The long wait for a coveted haircut came to an end last week as the Provincial government gave the go-ahead on Tuesday, May 19 for salons and barbershops to begin reopening.
Originally expected to occur on June 1, this sudden news has been welcomed by customers and hairdressers alike as salons, beauty parlours and barbershops open their doors to customers. However, this is not business as usual and there are now often new rules and procedures in place, including at hairdressers in 100 Mile House.
One of the places that jumped at the chance to reopen was JD’s Salon according to the manager and receptionist Karen Lawrence. While she herself does no haircutting whatsoever, she said her friend and boss, Diane Timmons, and her team of seven employees were very excited to be getting back to work on Wednesday, May 20.
“I’ve been here for over 20 years,” Lawrence said. “I enjoy the people, the staff and the public. I love my job.”
Lawrence said they’ve been closed down ever since the government ordered salons to be closed back in March. Lawrence and Timmons only returned after two months when they were given the go-ahead to begin preparing to reopen. Together the two did a comprehensive clean of the business in preparation for reopening.
Their new policy is that they require most clients to book appointments ahead of time and are asked to wear a mask, which Lawrence said they can supply if needed, and can also wear gloves if they like. No one is to arrive at the salon before their appointed time, she added, as with no waiting room they can’t be left sitting around, which she manages personally.
“If the girls have time, as long as they’re following the protocol with clients that are coming in as walk-ins, we won’t turn them away. Everyone needs a haircut,” Lawrence said.
If there are more than one or two customers getting their hair done at once, she said they ensure proper social distancing and spacing are in place. Each of their hairdressers’ stations has been spread six feet apart and only two of them can use their sinks at any one time.
Between each client, Lawrence said their girls are required to sanitize their workstations including their chairs, tools and everything else they use. Plexiglass has also been installed at the front counter and at their nail tech’s station to give an added layer of protection.
On Thursday, May 21, Lawrence said she was interviewed by a Worksafe BC Representative about what precautions they were taking to make people safe and upon hearing of them said, “Wow! You guys passed with flying colours.”
“It feels great to be reopened and 100 Mile, the public has been amazing. We’ve had a couple of people say I ain’t wearing no mask and well you don’t get a haircut,” Lawrence said. “I have to go home to my family as so do all of the girls here and everyone coming through the door wants to be safe.”
Their clients so far have been very appreciative of them being open and some have even brought them flowers, which Lawrence said is a really good feeling. Their services have been in high demand so far with lots of cuts, colours and other appointments being booked well in advance via phone calls.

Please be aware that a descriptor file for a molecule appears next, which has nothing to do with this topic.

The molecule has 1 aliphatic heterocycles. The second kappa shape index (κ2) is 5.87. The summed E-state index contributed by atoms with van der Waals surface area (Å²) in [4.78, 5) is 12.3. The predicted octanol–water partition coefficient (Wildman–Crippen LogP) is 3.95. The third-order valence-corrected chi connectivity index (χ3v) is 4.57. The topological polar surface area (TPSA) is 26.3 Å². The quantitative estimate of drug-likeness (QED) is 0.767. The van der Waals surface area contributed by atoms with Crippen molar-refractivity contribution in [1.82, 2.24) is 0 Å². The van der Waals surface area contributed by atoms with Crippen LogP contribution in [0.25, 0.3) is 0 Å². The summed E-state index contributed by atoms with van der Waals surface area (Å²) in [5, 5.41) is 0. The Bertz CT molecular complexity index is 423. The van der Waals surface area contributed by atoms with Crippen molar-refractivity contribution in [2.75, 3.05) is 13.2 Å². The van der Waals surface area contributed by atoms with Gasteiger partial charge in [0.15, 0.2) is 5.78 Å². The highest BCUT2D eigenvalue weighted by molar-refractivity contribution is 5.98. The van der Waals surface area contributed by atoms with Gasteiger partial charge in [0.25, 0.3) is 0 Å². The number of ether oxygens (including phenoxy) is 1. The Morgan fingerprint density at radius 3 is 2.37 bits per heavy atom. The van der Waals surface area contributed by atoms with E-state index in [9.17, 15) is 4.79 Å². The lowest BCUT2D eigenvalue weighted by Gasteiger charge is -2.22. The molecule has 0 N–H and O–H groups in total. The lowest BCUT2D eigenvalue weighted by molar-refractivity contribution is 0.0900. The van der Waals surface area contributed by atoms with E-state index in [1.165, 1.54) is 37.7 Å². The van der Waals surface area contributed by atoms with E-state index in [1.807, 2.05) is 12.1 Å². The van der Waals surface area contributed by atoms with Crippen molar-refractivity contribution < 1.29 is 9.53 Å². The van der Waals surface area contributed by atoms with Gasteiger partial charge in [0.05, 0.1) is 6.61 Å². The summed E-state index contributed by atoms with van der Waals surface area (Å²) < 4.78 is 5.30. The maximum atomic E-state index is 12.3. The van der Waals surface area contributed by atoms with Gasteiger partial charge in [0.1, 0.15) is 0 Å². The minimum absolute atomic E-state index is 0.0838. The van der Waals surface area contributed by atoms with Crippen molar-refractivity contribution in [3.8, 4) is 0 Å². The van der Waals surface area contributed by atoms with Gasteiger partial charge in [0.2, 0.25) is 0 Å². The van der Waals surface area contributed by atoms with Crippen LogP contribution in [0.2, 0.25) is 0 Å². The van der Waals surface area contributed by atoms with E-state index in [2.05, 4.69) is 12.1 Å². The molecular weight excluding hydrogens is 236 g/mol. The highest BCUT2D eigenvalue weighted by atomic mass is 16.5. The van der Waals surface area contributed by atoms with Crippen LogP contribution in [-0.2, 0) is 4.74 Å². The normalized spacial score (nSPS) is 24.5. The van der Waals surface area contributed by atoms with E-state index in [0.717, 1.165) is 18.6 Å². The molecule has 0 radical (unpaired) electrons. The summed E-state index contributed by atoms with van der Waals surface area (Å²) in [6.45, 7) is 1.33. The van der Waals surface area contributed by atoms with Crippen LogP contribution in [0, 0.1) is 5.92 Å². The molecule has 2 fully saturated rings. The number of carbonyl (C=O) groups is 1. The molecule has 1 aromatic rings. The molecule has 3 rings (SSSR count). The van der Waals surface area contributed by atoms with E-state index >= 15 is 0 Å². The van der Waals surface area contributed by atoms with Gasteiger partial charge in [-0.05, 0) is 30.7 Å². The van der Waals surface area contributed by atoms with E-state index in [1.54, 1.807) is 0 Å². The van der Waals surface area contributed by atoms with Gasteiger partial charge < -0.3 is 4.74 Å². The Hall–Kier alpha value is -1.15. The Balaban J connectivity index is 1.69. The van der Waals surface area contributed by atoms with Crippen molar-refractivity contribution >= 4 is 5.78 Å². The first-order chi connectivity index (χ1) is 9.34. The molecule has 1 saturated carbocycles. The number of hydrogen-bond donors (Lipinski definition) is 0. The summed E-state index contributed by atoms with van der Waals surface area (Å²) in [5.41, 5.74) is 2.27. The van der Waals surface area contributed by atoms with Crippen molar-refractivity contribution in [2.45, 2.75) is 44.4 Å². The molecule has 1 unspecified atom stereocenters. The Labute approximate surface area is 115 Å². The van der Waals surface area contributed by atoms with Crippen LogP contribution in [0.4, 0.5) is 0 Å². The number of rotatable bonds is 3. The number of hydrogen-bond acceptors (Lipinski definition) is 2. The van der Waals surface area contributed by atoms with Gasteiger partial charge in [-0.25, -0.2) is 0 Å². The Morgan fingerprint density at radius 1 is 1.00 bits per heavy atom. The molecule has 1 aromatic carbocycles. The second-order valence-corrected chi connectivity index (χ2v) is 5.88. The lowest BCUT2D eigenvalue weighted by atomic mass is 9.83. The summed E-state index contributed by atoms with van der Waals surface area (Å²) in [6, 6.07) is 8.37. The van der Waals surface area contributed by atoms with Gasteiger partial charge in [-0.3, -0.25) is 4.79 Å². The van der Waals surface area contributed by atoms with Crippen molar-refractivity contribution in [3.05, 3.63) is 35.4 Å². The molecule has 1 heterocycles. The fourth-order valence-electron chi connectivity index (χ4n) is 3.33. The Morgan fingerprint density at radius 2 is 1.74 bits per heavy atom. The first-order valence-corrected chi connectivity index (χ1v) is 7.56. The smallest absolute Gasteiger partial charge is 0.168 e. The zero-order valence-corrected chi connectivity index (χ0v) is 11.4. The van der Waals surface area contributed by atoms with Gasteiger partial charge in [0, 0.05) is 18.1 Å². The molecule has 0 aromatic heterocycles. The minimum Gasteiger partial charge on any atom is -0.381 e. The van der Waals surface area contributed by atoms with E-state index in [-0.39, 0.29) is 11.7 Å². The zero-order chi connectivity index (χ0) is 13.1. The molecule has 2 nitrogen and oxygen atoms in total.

Some hairdressers, however, while happy to be back to work have been less than pleased by the government’s handling of their industry. Deborah Scott, the owner and proprietor of Your Cutting Room Hair Salon, may only have established herself in 100 Mile House a year ago but has decades of experience working in the hair and aesthetic services industry.
Scott is a self-described straight shooter who would rather avoid beating around the bush on the issues of COVID-19 and the impacts of the shutdown. COVID-19 is a danger she sacrificed her business to stop for six weeks straight but now as restrictions are lifted the lack of guidance on how to reopen has left her frustrated.
She dislikes the lack of clear guidelines and leadership from the government on how businesses like her own should reopen. It seems to Scott that each business is left to make up their own reopening plan with little government direction beyond keeping clean and doing your best to social distance.
“They closed us down, said it was too dangerous for us to work. Then six weeks, eight weeks later, they said ‘Uhh, no, my bad, you just make up your own rules, post them on the door and we may or may not come by to check,'” Scott said, sarcastically adding. “Stay six feet away, which I think is really hilarious because I’m just going to spend 45 minutes running my fingers through your hair but I’ll stand six feet away.”
Her irritation also comes from the fact that unlike most salons and barbershops her business is a one-woman show meaning that, long before COVID-19, only one other person would ever be in her space to begin with, typically on an appointment basis. In that regard, it’s business as usual for her business with her taking the added precaution to question people on where they’ve been, if they feel they’ve been exposed and sanitizing the door handles after each customer.
“I take as many precautions as I can to keep you safe, so I appreciate you then telling me the truth when you book an appointment,” Scott said. “The least you can do is give us a heads-up and let us decide what our comfort level is.”
In her opinion, when it comes to cleaning between customers, that should already have been common practise amongst the industry as it’s a standard she herself has long held herself to since attending hairdressing school. As to wearing PPE Scott said she will be wearing a mask if her clients request her to and requests that her clients do the same if they feel uncomfortable, even having homemade masks on hand for them to buy.
As a whole, going forward, Scott said she intends to maintain her old high standards with some new additional practices while maintaining the use of common sense. She’d also like to call on her fellow hairdressers to not use any new practices as an excuse to gouge their customers.